Algebraic Extensions - Dummit and Foote, Propn 11 and 12 ...

  • #1
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I am reading Dummit and Foote, Chapter 13 - Field Theory.

I am currently studying Section 13.2 : Algebraic Extensions

I need some help with an aspect of Propositions 11 and 12 ... ...

Propositions 11 and 12 read as follows:


?temp_hash=ac968ff0459293f20fcaa42ff7c4b239.png




?temp_hash=ac968ff0459293f20fcaa42ff7c4b239.png





Now Proposition 11 states that the degree of ##F( \alpha )## over ##F## is equal to the degree of the minimum polynomial ... ... that is

##[ F( \alpha ) \ : \ F ] = \text{ deg } m_\alpha (x) = \text{ deg } \alpha##


... ... BUT ... ...


... ... Proposition 12 states that ... "if ##\alpha## is an element of an extension of degree ##n## over ##F##, then ##\alpha## satisfies a polynomial of degree at most ##n## over ##F## ... ... "


Doesn't Proposition 11 guarantee that the polynomial (the minimum polynomial) is actually of degree equal to ##n##???


Can someone please explain in simple terms how these statements are consistent?


Help will be appreciated ...

Peter
 

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    D&F - Proposition 12 and start of proof, Chapter 13 ....png
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Answers and Replies

  • #2
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I read it as follows:
  1. In order to prove (##\alpha ## algebraic ##\Rightarrow \, F(\alpha) /F## finite), we don't care exact degrees.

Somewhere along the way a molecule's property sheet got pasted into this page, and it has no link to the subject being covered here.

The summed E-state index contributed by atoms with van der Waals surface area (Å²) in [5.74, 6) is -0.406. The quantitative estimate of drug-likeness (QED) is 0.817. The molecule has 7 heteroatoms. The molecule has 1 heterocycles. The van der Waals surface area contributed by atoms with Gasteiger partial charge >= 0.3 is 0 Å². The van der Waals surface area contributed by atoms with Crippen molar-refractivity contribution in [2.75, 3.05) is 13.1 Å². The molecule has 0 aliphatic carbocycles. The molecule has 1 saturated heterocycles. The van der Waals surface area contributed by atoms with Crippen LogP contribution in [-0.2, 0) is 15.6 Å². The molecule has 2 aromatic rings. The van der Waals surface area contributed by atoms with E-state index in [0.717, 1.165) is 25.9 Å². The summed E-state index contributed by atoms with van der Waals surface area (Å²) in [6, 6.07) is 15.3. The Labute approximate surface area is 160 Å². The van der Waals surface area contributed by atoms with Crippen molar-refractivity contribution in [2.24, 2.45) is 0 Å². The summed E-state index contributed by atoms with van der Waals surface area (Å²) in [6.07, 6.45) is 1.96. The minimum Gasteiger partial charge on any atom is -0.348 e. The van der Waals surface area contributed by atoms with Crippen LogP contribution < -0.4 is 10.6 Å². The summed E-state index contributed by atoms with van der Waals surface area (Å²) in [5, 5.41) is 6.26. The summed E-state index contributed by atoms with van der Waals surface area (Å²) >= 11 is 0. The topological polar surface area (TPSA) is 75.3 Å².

2. The authors mentioned, that ##\deg [F(\alpha):F] = \deg m_\alpha(x)##.
  3. In the direction of the proof which you quoted, all we have is that ##\alpha## is algebraic over ##F##. This means it satisfies some polynomial equation of degree ##n##. This polynomial doesn't need to be minimal, irreducible nor has ##\alpha ## to be outside of ##F##. That it is of finite degree is all that counts. We simply don't bother more than that.
 
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  • #3
andrewkirk
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This one is easier than your usual challenges!

The trouble arises because the ##\alpha## in the second sentence is not necessarily the same as the one in the first sentence. It might have been clearer if they'd used ##\beta## instead of ##\alpha## in the second and subsequent sentences.

Let the extension of interest be ##F(\alpha) / F## where ##\alpha## is the root of an irreducible quadratic in ##F[x]##.
Consider a ##\beta## that is in ##F##. That ##\beta## is also in the extension. But it is a root of the degree-1 ##F[x]## polynomial ##x-\beta##.

On the other hand, ##\alpha## is also in the extension, and the minimal polynomial for that has degree two.

So some elements of the extension (the ones that are not already in ##F##) have degree two, and some (those that are in ##F##) have degree one.
 
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  • #4
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Thanks fresh_42 and Andrew ... appreciate your help ...

Still thinking over what you have said ...

Peter
 

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